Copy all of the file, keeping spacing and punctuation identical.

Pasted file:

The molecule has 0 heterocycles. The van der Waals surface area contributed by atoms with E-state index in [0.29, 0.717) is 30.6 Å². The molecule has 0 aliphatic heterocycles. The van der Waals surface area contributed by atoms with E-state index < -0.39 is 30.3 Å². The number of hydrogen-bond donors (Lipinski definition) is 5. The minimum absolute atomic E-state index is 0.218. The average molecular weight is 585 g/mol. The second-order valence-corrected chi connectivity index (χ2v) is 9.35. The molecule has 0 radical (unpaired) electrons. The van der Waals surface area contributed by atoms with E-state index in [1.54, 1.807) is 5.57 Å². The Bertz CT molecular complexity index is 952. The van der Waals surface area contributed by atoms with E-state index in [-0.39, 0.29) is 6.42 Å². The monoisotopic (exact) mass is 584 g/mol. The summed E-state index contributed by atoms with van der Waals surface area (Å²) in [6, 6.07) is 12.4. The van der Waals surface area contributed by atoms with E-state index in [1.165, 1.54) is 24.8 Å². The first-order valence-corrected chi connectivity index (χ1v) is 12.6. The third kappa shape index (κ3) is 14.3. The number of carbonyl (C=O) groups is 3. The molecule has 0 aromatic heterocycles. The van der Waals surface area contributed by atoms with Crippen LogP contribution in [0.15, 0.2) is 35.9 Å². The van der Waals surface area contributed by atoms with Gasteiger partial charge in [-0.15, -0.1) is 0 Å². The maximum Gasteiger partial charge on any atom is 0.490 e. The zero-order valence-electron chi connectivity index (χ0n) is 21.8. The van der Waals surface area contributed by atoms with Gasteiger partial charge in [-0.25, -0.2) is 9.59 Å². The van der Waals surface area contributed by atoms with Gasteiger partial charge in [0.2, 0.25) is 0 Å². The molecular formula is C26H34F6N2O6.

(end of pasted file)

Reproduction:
The molecule has 0 heterocycles. The van der Waals surface area contributed by atoms with E-state index in [0.29, 0.717) is 30.6 Å². The molecule has 0 aliphatic heterocycles. The van der Waals surface area contributed by atoms with E-state index < -0.39 is 30.3 Å². The number of hydrogen-bond donors (Lipinski definition) is 5. The minimum absolute atomic E-state index is 0.218. The average molecular weight is 585 g/mol. The second-order valence-corrected chi connectivity index (χ2v) is 9.35. The molecule has 0 radical (unpaired) electrons. The van der Waals surface area contributed by atoms with E-state index in [1.54, 1.807) is 5.57 Å². The Bertz CT molecular complexity index is 952. The van der Waals surface area contributed by atoms with E-state index in [-0.39, 0.29) is 6.42 Å². The monoisotopic (exact) mass is 584 g/mol. The summed E-state index contributed by atoms with van der Waals surface area (Å²) in [6, 6.07) is 12.4. The van der Waals surface area contributed by atoms with E-state index in [1.165, 1.54) is 24.8 Å². The first-order valence-corrected chi connectivity index (χ1v) is 12.6. The third kappa shape index (κ3) is 14.3. The number of carbonyl (C=O) groups is 3. The molecule has 0 aromatic heterocycles. The van der Waals surface area contributed by atoms with Crippen LogP contribution in [0.15, 0.2) is 35.9 Å². The van der Waals surface area contributed by atoms with Gasteiger partial charge in [-0.15, -0.1) is 0 Å². The maximum Gasteiger partial charge on any atom is 0.490 e. The zero-order valence-electron chi connectivity index (χ0n) is 21.8. The van der Waals surface area contributed by atoms with Gasteiger partial charge in [-0.25, -0.2) is 9.59 Å². The van der Waals surface area contributed by atoms with Gasteiger partial charge in [0.2, 0.25) is 0 Å². The molecular formula is C26H34F6N2O6.